After a 22-year German reign, hosts the Netherlands became only the fourth different champions at UEFA Women's EURO 2017.
The long-awaited expansion of the finals to 16 teams took place for Netherlands 2017, and beforehand there were concerns as to whether the lower-ranked teams would be able to compete with the traditional powers. Since nations ranked 12th and 13th met in one semi-final, the former having ended Germany’s 22-year reign, the extra berths were fully justified.
A record 46 teams, including debutants Andorra, competed for the 15 finals spots alongside the Dutch. Andorra were one of six to fall in the preliminary round, with Moldova and Georgia earning places in the main qualifying groups.
That this would become a tournament marked by surprises was not so clear in qualifying, as Germany and France made it through without dropping a point or conceding a goal, and 11 of the 12 finalists from 2013 booked their spots, usually with comfort. The ones to miss out were Finland, who were the victims of the shock of qualifying when they saw a 2-0 lead disappear in a 3-2 defeat by Portugal, who were in the fourth tie of seeds but then defeated Romania with an extra-time away goal in the play-off.
Like Portugal, Belgium, Switzerland, Austria and Scotland made their UEFA Women's EURO finals debut in the Netherlands; all were to gain at least one victory. In fact only two teams were to fail to get a point: injury-hit Iceland and, amazingly, 2013 runners-up Norway.
Boasting Ada Hegerberg up front, many expected Norway to go all the way, but they never recovered from losing the opening game 1-0 to the Netherlands, going on to fall 2-0 to Belgium and 1-0 to Denmark. Belgium were pipped by Denmark to the quarter-finals, but like Group A winners the Netherlands, both were outsiders in the last eight when, as expected, Germany and Sweden emerged from Group B.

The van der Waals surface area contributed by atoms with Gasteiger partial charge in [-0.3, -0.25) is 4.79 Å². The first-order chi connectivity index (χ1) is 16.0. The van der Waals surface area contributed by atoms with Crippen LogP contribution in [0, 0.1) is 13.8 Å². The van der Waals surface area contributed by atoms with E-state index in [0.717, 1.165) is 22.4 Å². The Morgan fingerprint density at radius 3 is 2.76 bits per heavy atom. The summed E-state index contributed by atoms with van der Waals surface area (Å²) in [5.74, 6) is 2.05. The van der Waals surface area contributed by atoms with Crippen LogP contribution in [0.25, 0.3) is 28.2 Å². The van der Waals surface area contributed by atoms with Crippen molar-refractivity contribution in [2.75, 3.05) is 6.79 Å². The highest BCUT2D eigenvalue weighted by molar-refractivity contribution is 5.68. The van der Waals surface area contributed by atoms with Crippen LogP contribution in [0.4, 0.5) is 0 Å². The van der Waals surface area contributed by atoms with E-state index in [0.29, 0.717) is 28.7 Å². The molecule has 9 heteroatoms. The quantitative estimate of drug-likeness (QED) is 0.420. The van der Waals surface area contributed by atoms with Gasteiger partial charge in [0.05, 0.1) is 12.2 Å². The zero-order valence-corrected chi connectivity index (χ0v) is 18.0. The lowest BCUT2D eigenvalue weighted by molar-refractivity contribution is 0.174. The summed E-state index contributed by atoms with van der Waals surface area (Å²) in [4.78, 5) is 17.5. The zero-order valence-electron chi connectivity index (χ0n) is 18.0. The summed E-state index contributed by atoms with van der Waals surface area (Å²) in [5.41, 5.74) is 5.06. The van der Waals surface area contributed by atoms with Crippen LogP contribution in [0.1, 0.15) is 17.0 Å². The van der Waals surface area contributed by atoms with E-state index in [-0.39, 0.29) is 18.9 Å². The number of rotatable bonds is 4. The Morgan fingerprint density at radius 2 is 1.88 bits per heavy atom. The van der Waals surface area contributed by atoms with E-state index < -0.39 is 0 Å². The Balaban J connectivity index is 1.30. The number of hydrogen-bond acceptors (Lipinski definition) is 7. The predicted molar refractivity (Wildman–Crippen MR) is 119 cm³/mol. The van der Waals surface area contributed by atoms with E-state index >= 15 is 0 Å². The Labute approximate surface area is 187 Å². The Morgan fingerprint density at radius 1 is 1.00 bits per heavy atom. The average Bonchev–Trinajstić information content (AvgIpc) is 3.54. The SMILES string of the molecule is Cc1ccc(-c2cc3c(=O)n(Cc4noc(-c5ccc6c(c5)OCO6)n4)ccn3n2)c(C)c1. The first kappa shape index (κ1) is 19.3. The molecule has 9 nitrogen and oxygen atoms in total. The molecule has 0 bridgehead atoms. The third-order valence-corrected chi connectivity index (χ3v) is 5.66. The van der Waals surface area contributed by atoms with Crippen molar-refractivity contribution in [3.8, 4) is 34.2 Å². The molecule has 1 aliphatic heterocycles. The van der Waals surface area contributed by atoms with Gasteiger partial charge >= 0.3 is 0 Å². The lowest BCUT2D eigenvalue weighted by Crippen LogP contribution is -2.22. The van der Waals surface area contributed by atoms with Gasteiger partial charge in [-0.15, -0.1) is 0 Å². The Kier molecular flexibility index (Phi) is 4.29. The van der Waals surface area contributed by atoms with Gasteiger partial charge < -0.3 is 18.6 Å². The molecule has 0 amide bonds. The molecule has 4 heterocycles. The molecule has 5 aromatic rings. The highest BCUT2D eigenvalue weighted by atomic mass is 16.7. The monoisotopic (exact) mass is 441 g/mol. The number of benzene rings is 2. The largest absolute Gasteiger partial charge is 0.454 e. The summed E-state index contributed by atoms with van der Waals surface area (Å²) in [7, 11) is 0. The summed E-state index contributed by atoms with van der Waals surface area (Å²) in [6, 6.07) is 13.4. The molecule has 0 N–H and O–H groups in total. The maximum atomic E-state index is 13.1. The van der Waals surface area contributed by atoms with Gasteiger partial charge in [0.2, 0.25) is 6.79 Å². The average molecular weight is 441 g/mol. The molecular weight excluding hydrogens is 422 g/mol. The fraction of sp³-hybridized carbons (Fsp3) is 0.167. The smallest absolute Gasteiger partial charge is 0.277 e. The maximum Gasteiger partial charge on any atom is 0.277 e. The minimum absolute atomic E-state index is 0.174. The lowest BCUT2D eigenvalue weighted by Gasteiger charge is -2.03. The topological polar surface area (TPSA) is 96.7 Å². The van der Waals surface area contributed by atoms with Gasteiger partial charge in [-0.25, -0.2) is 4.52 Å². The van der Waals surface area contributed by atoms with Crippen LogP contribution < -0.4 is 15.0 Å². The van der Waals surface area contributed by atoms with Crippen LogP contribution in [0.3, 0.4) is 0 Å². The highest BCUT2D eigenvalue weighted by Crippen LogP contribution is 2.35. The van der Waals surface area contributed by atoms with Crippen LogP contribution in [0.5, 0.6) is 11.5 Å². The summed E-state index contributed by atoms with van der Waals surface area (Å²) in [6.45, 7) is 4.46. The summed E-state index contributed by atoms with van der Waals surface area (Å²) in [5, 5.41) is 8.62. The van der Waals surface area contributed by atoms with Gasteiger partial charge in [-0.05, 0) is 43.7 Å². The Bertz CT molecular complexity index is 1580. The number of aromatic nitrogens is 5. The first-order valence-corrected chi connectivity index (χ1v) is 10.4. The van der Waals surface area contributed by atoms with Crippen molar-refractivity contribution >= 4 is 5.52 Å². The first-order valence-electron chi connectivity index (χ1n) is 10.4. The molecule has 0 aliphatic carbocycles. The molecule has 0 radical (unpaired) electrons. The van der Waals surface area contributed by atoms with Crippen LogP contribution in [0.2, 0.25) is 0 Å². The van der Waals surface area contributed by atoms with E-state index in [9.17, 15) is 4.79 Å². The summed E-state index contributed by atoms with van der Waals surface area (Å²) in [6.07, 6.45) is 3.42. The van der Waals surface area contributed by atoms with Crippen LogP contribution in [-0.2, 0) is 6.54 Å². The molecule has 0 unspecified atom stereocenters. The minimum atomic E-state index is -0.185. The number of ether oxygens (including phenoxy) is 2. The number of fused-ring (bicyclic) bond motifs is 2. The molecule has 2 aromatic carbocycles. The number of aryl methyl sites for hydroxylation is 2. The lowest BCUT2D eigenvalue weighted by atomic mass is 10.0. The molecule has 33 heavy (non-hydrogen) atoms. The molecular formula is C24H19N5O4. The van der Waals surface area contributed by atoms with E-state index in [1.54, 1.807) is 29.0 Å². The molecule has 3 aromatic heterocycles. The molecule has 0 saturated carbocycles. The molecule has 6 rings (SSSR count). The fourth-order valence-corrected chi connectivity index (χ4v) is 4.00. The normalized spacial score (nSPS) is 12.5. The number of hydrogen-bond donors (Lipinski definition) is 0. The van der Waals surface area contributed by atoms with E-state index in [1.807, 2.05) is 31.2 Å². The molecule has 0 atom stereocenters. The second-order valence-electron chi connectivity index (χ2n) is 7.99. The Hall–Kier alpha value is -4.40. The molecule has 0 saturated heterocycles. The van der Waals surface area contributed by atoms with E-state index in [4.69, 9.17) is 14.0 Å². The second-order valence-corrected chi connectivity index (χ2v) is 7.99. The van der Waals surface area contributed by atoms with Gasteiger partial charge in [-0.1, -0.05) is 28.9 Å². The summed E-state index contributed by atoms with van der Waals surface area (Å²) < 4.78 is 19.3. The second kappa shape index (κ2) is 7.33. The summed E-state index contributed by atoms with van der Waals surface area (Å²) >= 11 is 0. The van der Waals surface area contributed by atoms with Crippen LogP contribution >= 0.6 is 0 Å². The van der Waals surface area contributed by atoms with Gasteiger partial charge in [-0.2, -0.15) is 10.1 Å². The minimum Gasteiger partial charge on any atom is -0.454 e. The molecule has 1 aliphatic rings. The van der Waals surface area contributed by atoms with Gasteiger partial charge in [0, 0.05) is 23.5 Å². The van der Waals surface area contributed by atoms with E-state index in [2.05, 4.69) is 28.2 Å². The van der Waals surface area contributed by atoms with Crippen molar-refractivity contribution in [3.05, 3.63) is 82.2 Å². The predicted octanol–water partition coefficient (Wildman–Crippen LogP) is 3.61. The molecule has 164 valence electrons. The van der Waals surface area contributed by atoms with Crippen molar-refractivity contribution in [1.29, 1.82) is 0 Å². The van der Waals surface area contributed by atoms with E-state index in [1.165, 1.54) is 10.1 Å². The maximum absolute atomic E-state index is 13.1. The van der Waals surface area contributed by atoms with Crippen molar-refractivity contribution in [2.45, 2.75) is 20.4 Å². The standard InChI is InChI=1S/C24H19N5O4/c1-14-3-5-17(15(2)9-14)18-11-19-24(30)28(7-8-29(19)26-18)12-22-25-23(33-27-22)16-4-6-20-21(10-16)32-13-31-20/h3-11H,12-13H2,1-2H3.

However, the Netherlands were fully deserving 2-0 victors against Sweden and, in a game postponed by a day due to torrential rain, Denmark came from behind to win 2-1 and end Germany's bid for a seventh straight title. Their 22-year run as holders of an active UEFA title may never be beaten.
In the other half of the draw, Austria were the shock winners of Group C over France, who only just pipped Switzerland to second place. England and Spain, as expected, topped Group D. But while the Lionesses won all three games, Spain only just edged out Scotland in a three-way tie on three points with Portugal.
Spain then lost to Austria on penalties while England won 1-0 against France. A shoot-out did for Austria against Denmark in the semi-finals but in the meeting of the two teams with 100% record, the Netherlands outdid England 3-0, snuffing out five-goal tournament top scorer Jodie Taylor in front of a sold-out FC Twente Stadion.
Back in Enschede for the final, the Netherlands fell behind early to a Nadia Nadim penalty for Denmark but rallied to win a thriller 4-2 with two Vivianne Miedema goals in front of more than 28,000 fans. In all, 110,897 watched the six sell-out Netherlands wins as they became the first team to triumph on home soil since Germany in 2001.
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